You are not currently logged in. Please create an account or log in to view the full course.
4. Aftermath: China
About this Lecture
In this module, we turn to examine the aftermath and consequences of the war on China, and what effect this had on US foreign policy. After the war the US was not keen to get involved in direct imperialism but also wanted to prevent European imperialism in China. As a result, it launched its Open Door Policy with the support of Britain. This policy prevented China from being carved up as Africa was in the 1890s but was also hypocritical.
In this course, Professor Jay Sexton (University of Missouri) explains the effects of the War of 1898 on the United States. We start by introducing the period as a whole and discussing the nomenclature of the topic. We then turn to examine the war itself and how it symbolised the victory of pro-imperialist arguments in the United States. After this, we turn to examine the aftermath and consequences of the war on three regions: (i) the Philippines; (ii) China; and (iii) the Caribbean.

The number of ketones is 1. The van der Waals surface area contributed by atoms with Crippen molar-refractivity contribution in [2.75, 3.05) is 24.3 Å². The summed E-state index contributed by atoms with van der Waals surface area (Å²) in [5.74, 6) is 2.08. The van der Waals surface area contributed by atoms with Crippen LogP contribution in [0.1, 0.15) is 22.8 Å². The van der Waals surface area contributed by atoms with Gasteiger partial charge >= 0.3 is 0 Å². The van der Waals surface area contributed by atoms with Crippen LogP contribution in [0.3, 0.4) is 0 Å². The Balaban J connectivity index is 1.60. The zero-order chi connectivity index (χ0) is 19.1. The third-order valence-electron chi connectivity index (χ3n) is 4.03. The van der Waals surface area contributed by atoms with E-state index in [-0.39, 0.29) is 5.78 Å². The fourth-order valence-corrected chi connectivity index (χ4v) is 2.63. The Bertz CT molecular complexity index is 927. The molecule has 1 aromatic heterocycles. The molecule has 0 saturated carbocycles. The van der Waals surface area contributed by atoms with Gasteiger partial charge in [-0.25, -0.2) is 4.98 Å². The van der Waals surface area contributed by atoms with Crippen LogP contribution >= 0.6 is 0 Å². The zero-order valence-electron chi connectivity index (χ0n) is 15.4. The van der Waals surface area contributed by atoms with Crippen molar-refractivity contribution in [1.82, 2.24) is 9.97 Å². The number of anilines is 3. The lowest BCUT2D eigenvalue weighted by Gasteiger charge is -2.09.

Jay Sexton is the Rich and Nancy Kinder Chair of Constitutional Democracy and Professor of History at the University of Missouri. He is also a former Director of the Rothermere American Institute (RAI), a Distinguished Fellow of the RAI and an Emeritus Fellow of Corpus Christi College, Oxford. He specialises in the political and economic history of the nineteenth century and has written a number of books including A Nation Forged by Crisis: A New American History, Debtor Diplomacy: Finance and American Foreign Relations in the Civil War Era, 1837-1873, and The Monroe Doctrine: Empire and Nation in Nineteenth-Century America.
Cite this Lecture
Sexton, J. (2022, January 11). US History – The War of 1898 - Aftermath: China [Video]. MASSOLIT. https://www.massolit.io/courses/us-history-the-war-of-1898/aftermath-china
Sexton, J. "US History – The War of 1898 – Aftermath: China." MASSOLIT, uploaded by MASSOLIT, 11 Jan 2022, https://www.massolit.io/courses/us-history-the-war-of-1898/aftermath-china